Don’t Judge People You Don’t Know

I couldn’t believe my eyes.

Now the newspaper reporting in this country can be a bit shocking. We always say, “What the Press (and associated newspapers) don’t know, they’ll make up” (just to sell a good story). But when I saw they slagged off someone I knew in the papers, I had to write and complain.

It started with my daily reading of the Stuff Web site, the conglomeration of several New Zealand newspapers (The Press included) owned by the same company on one site. On the site, browsing away, I found a review of the new “Top Chef” (series 3) premier.

For those of you who don’t know what “Top Chef” is about, it’s a reality TV show where several chefs are given challenges and eliminated until only a few remain. One of those chefs will go on to become crowned the “Top Chef” of that season.

Anyway, several months ago, even before it was aired in the US, I found out someone I went to high school with and still keep in sporadic contact with was one of the contestants. He and I were on swim team together, and it wasn’t like we were the best of friends or anything but I had no hassle with him, nor him with me. I always thought he was a nice guy but being shy (although I’d hide that with my loud exterior) I never really got to know him as a close friend.

Of course, I’ll cheer anyone on that I know because I am proud of them and to know them and I’m loyal like that. I envy the position they are in, pray that if I was in the same position that I would have the courage and strength to do what they were doing, and genuinely want them to do well.

Finally, TV3 screened “Top Chef” between the advertisements. If you don’t know TV3, it’s mostly advertisements with a few bits of programme shoved between them, when they can find the time. The worst is when they screen movies and get to the last hour. Alas, I digress.

Dave, Noel and I watched the first episode. There was Dale and the other contestants duking it out. Not physically. We enjoyed the episode (I don’t want to get into details about the conversations) and thought it was great.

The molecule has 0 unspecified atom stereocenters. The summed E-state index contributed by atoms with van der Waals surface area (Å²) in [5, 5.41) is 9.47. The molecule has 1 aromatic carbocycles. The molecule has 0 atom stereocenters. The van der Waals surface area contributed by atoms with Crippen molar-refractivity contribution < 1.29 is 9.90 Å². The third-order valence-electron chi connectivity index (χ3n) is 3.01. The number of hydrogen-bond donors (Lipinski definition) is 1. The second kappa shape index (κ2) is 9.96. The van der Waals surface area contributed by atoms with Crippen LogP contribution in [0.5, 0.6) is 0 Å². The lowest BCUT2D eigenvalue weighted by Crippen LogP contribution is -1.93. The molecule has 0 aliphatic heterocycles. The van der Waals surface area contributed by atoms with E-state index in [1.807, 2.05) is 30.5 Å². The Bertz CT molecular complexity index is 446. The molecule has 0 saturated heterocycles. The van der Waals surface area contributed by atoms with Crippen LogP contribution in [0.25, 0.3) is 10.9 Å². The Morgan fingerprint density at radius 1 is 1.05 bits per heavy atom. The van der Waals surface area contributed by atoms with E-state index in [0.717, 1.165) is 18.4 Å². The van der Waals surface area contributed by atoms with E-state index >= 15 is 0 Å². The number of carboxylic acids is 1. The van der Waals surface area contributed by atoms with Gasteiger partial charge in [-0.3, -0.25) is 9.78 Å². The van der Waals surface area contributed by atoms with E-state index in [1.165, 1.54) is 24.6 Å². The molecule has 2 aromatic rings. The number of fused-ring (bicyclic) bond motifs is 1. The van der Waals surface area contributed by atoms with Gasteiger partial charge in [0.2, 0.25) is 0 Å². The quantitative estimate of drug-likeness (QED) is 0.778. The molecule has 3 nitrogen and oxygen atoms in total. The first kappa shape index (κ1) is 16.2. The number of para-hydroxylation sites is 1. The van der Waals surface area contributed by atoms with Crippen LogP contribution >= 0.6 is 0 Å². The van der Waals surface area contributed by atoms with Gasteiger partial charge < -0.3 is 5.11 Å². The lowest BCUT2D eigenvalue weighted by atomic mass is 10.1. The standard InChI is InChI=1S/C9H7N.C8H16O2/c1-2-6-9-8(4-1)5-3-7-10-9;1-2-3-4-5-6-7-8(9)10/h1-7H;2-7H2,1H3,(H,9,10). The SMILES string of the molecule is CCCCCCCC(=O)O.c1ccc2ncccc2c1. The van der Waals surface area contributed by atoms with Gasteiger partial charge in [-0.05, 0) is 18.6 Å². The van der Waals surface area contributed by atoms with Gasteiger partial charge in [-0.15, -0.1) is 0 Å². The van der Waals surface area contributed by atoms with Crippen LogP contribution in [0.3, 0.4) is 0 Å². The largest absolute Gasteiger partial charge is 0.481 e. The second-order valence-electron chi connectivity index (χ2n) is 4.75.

So when I was reading Stuff yesterday, I gasped when I read what the wrote about this guy I knew. Basically, the reviewer thought he looked like he was “a few sandwiches short of a picnic” in her book because he had a mohawk. Whatcha talkin bout Willis?

What is the need for a personal attack like that? Does she think she’s being clever? Maybe she should focus on writing quality and not some gutter journalism piece?

In university, I took several journalism courses and we were taught to remain ethical and professional at all times. This reviewer seemed to just throw that all out the window and stooped as low as she possible could.

I mean, if she said, “He didn’t seem to know how to cook the ingredients, so we’d have to question his credentials” or “His cooking style differed from the others” or “He appeared to be out of his depth”, those are valid statements. (Not that I am saying that he doesn’t know how to cook, et cetera, but what I’m doing is showing an example of what she could say and be within her right to do so.) But to call someone “a few sandwiches short of a picnic” implies he and the other contestant she was talking about are idiots. And I’m sorry, but unless you know someone to be an idiot… don’t judge.

So I fired off a very angry letter to the Dominion Post (the newspaper in charge of the reviewer) and haven’t heard anything back. Unlike the journalist/reviewer (if you could call her that), I didn’t stoop so low and give a few punches under the belt like she did. I was tempted, but it wouldn’t prove that I have the class and dignity to use the facts to push my point across.

Shame on you, Dominion Post.

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